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    Drought changes plans for medians

    Seminole finds groundwater may not be an option for a beautification effort.


    © St. Petersburg Times, published December 13, 2000

    SEMINOLE -- It sounded like a good idea at the time.

    The city wanted to beautify the medians on Seminole Boulevard between Orange Blossom Lane and 102nd Avenue, all of which are either asphalt or grass. So it got a $150,000 matching grant for the project from the state Department of Transportation.

    The dozens of medians, a total of 11/2 acres, will get trees, shrubs and flowers. The city planned to drill a deep well at each end of the 21/2-mile project for irrigation.

    There's just one problem: the drought.

    In what may be the Tampa Bay area's driest year since rainfall totals were first recorded in 1890, city officials are re-evaluating whether to use groundwater to irrigate the landscaped medians.

    "It wouldn't set an appropriate example to the general public," said Mitch Bobowski, the city's general services director.

    So the city and landscape architect Phil Graham are considering dropping the irrigation system plan and using a 2,200-gallon tanker truck to sprinkle reclaimed water on the greenery.

    If the city modifies its original plans, it must resubmit paperwork to the state. Bobowski said workers probably will begin installing the plants and trees -- including Indian hawthornes, cabbage palms and crape myrtles -- in February.

    "This drought has really facilitated us reviewing the whole situation," Graham said.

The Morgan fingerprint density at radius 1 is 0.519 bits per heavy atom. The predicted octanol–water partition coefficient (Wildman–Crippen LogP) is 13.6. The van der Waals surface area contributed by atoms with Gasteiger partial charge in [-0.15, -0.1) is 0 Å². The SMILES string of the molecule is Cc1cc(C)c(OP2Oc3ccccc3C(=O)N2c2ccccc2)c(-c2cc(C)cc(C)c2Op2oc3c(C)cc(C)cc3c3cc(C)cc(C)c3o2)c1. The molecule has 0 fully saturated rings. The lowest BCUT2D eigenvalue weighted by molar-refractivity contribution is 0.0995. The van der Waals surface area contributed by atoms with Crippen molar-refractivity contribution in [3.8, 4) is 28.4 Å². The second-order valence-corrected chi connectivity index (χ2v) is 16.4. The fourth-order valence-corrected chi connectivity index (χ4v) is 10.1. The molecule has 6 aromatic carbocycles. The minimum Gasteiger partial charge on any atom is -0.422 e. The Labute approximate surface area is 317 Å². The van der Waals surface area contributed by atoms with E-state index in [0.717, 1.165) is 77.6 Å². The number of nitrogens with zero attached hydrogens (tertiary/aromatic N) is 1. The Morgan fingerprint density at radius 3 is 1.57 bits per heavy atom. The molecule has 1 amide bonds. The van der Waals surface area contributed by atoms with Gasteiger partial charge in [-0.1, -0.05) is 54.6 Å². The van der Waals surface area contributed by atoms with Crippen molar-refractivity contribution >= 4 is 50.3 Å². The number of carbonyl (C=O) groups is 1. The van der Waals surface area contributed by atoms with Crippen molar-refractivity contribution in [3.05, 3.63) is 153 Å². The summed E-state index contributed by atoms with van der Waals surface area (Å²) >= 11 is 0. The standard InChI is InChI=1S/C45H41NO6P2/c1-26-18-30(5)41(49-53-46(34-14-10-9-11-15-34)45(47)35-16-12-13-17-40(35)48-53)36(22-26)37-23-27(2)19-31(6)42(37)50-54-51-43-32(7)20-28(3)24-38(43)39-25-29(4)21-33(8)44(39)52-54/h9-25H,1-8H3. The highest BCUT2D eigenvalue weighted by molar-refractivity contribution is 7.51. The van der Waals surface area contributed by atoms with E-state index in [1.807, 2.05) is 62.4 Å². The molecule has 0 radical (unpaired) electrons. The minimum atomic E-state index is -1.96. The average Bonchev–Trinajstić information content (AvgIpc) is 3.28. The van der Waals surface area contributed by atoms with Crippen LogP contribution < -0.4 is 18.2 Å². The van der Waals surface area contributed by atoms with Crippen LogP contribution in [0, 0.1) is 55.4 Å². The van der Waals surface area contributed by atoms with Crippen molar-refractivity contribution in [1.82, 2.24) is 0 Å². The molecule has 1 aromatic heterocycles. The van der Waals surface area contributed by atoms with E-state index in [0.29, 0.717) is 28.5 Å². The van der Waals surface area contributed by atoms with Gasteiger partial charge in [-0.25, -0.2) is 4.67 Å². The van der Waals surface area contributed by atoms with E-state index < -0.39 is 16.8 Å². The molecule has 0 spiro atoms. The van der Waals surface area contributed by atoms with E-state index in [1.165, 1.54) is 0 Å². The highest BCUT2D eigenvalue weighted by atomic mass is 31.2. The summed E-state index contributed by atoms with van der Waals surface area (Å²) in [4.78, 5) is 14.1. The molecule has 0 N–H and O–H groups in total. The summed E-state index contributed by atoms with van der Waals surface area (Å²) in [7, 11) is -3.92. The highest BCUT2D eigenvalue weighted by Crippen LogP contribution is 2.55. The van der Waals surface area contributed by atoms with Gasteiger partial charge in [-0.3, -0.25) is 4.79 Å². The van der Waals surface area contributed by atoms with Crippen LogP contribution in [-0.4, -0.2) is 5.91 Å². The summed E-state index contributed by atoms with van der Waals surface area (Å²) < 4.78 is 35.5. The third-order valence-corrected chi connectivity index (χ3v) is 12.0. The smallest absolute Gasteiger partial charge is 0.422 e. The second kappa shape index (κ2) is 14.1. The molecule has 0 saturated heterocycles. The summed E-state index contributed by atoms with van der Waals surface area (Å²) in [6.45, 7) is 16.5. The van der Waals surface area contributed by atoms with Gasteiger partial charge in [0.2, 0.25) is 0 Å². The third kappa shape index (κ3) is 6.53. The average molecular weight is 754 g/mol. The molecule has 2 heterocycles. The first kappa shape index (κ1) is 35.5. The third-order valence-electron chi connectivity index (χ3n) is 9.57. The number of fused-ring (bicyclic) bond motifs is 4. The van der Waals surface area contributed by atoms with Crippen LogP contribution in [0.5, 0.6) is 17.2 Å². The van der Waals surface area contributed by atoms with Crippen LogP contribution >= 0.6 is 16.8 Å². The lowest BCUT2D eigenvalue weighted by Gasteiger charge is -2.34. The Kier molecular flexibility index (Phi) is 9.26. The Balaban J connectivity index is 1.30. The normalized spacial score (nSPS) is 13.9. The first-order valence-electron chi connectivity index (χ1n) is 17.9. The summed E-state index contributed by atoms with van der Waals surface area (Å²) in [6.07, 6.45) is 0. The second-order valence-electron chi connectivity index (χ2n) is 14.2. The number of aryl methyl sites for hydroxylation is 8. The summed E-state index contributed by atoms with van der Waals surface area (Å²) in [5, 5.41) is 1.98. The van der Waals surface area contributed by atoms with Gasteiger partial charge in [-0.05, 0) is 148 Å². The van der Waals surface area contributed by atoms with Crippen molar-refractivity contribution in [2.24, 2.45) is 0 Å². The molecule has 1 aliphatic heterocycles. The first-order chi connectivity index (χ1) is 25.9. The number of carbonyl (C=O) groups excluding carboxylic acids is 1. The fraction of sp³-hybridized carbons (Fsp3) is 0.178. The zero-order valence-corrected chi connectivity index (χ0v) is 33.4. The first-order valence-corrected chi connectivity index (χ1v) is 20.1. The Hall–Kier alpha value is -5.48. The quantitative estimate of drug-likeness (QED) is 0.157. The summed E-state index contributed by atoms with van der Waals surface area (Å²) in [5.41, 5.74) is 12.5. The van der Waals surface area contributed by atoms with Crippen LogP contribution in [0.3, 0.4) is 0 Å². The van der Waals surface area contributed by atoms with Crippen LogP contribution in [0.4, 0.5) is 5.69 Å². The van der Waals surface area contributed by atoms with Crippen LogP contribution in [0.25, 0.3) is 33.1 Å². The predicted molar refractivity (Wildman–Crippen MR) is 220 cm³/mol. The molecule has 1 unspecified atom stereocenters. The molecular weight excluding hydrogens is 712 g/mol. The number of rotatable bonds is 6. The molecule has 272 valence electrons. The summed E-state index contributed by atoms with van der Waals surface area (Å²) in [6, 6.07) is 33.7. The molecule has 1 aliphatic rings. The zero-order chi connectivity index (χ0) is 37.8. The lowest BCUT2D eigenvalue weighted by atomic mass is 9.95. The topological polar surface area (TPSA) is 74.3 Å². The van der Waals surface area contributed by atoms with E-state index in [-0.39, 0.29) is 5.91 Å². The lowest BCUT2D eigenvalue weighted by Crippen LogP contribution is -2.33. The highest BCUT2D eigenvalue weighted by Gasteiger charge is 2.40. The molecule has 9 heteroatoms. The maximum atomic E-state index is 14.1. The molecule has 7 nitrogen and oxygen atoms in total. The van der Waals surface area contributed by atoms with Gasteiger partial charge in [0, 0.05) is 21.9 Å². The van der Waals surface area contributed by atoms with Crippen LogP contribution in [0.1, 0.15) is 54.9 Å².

When designs for the project were drawn last year, he said, the city didn't own the watering truck. Plans included adding mostly drought-resistant plants and installing an underground watering system. Potable water was not an option, and the county's reclaimed water lines do not yet reach the area.

    But now Graham isn't sure the wells will be able to draw enough water to irrigate the medians. "The groundwater is just not there," he said.

    And even if it is, it may be too salty for watering plants, he said.

    The median project is part of a $1.2-million street beautification program that officials hope will give Seminole a distinctive look. The city wants to spruce up all 96 of its medians in the next five years.

    Plans call for planting palm trees and flowering plants and erecting welcome signs at the borders of town.

    The Seminole Boulevard project is the second major median improvement the city has undertaken in the past year. When it is complete, the medians will look similar to ones on Park Boulevard, where a joint city and Pinellas County project to add decorative foliage from the Intracoastal Waterway to Lake Seminole recently was completed.

    The city spent $275,000 to spruce up Park Boulevard from the Pinellas Trail to Lake Seminole, augmenting the work the county did from the intracoastal to the lake.

    In Largo, city commissioners last year voted against spending $90,000 to spruce up a stretch of Seminole Boulevard between State Road 686 and 126th Street N by installing plants and trees in the medians. State transportation officials had offered to pay half of the $180,000 cost.

    A majority of the commissioners said they were concerned about the costs of the initial planting and of the upkeep of the medians.

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